Your students’ families may appear to have many commonalities, such as speaking the same language, working the same hours, living in the same town or neighborhood, and so on. Some families may remind you of other families because both units appear so similar. But no matter how many commonalities families appear to have, each family has a unique history and story, has its own way of acting upon and interacting with the world, and presents opportunities for you to develop mutually rewarding and beneficial connections.
Approaching each family without preconceptions, even if the family seems similar to dozens of others you have met, will allow you to learn who the family members are and what wonderful mix of strengths they bring to their child’s world—and therefore to your world. Once you make the effort to get to know families, you will have the chance to learn about each family’s concerns, priorities, and existing and needed resources. This understanding makes the basis for a very important, lasting, and beneficial teacher-family relationship that allows you to respond individually to families instead of forcing them to fit within an existing communication structure.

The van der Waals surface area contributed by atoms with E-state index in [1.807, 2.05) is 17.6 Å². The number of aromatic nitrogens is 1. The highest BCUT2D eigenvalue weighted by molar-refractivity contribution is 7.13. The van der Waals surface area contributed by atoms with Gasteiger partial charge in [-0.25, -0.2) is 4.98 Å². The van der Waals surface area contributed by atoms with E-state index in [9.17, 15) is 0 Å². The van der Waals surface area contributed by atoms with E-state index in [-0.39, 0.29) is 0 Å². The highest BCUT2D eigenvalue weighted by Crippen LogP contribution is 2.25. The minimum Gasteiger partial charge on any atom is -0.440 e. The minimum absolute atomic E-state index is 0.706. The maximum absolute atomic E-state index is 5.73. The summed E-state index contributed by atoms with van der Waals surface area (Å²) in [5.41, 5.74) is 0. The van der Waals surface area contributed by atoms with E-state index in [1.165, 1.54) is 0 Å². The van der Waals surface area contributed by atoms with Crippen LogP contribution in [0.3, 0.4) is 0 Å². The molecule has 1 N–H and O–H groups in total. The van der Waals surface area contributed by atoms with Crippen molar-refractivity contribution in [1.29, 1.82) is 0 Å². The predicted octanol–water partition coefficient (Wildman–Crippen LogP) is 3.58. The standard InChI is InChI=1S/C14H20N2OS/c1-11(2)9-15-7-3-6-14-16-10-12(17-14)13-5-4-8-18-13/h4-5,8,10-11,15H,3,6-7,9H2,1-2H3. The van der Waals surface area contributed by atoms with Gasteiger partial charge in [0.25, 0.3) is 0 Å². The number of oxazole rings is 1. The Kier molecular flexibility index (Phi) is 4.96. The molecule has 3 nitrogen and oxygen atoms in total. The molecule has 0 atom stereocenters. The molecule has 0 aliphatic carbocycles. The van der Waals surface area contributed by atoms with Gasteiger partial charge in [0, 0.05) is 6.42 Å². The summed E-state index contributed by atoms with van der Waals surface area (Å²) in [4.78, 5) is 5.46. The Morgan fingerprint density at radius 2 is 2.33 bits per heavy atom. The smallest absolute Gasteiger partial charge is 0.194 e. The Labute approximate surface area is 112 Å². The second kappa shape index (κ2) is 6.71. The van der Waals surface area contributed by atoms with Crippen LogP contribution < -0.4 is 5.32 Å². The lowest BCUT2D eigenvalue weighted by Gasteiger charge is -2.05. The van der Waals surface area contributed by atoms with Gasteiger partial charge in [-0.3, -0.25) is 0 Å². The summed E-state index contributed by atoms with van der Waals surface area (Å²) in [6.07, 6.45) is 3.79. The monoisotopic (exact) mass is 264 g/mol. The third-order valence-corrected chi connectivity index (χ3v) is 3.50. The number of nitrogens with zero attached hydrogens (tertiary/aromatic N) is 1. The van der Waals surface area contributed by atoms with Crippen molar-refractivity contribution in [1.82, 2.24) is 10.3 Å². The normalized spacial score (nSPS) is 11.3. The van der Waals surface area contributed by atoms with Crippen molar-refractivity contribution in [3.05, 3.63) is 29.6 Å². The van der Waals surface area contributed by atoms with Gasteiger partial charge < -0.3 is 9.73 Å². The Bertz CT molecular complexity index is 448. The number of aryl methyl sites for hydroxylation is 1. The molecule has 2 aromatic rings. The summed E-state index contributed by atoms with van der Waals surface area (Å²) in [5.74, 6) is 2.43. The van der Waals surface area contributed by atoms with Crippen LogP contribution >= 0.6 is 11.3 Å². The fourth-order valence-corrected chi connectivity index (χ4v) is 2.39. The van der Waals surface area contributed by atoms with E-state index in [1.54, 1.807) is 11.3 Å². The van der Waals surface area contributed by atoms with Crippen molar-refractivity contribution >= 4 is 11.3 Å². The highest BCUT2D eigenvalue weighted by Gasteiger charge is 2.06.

Engaging families requires supporting family access to and meaningful participation in your classroom and providing needed supports to families, teachers, and other professionals. Following certain principles helps support family engagement, and these principles are also central to creating high-quality, inclusive environments for young children:
- All families need access to the early childhood community and the varied activities within it.
- Families need individualized supports and accommodations to support their meaningful participation.
- Families and teachers need support in terms of infrastructure and development to ensure that engagement strategies are developed and implemented.
To better understand each family’s unique strengths, priorities, concerns, and resources relative to enhancing the development of their child, ask the following questions:
- What are the interests, needs, and strengths that could link the child and family with a wider network of supports?
- What are the family’s current strengths in managing their daily lives and meeting their child’s needs? How can these strengths be expanded?
- What would the family like to do to support their child’s development and learning?
- What is the family’s approach to problem-solving?
- What are the family's concerns, hopes, and plans?
For more information on how to engage families in your classroom, check out The Welcoming Classroom: Building Strong Home-to-School Connections for Early Learning by Johnna Darragh Ernst, PhD.